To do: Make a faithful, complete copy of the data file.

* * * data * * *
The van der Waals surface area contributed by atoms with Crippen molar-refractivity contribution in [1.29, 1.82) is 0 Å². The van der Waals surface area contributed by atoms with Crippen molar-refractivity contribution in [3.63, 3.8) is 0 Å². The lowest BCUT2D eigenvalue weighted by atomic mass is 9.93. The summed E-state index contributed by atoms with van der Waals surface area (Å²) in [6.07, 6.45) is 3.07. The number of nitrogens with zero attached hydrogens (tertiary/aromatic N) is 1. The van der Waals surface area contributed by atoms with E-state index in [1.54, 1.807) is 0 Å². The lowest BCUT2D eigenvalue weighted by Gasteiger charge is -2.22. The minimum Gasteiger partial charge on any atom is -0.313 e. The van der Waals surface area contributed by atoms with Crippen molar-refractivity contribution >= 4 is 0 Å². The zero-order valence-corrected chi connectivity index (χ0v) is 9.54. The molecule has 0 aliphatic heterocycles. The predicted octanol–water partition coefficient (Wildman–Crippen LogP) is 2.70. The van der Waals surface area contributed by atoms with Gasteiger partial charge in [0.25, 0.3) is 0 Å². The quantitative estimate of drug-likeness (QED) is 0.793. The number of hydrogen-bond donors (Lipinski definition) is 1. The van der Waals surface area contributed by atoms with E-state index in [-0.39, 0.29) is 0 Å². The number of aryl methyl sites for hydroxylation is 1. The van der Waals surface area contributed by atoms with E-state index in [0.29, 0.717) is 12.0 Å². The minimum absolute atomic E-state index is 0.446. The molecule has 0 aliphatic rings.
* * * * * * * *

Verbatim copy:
The van der Waals surface area contributed by atoms with Crippen molar-refractivity contribution in [1.29, 1.82) is 0 Å². The van der Waals surface area contributed by atoms with Crippen molar-refractivity contribution in [3.63, 3.8) is 0 Å². The lowest BCUT2D eigenvalue weighted by atomic mass is 9.93. The summed E-state index contributed by atoms with van der Waals surface area (Å²) in [6.07, 6.45) is 3.07. The number of nitrogens with zero attached hydrogens (tertiary/aromatic N) is 1. The van der Waals surface area contributed by atoms with E-state index in [1.54, 1.807) is 0 Å². The lowest BCUT2D eigenvalue weighted by Gasteiger charge is -2.22. The minimum Gasteiger partial charge on any atom is -0.313 e. The van der Waals surface area contributed by atoms with Crippen molar-refractivity contribution >= 4 is 0 Å². The zero-order valence-corrected chi connectivity index (χ0v) is 9.54. The molecule has 0 aliphatic heterocycles. The predicted octanol–water partition coefficient (Wildman–Crippen LogP) is 2.70. The van der Waals surface area contributed by atoms with Gasteiger partial charge in [0.25, 0.3) is 0 Å². The quantitative estimate of drug-likeness (QED) is 0.793. The number of hydrogen-bond donors (Lipinski definition) is 1. The van der Waals surface area contributed by atoms with E-state index in [-0.39, 0.29) is 0 Å². The number of aryl methyl sites for hydroxylation is 1. The van der Waals surface area contributed by atoms with E-state index in [0.29, 0.717) is 12.0 Å². The minimum absolute atomic E-state index is 0.446. The molecule has 0 aliphatic rings.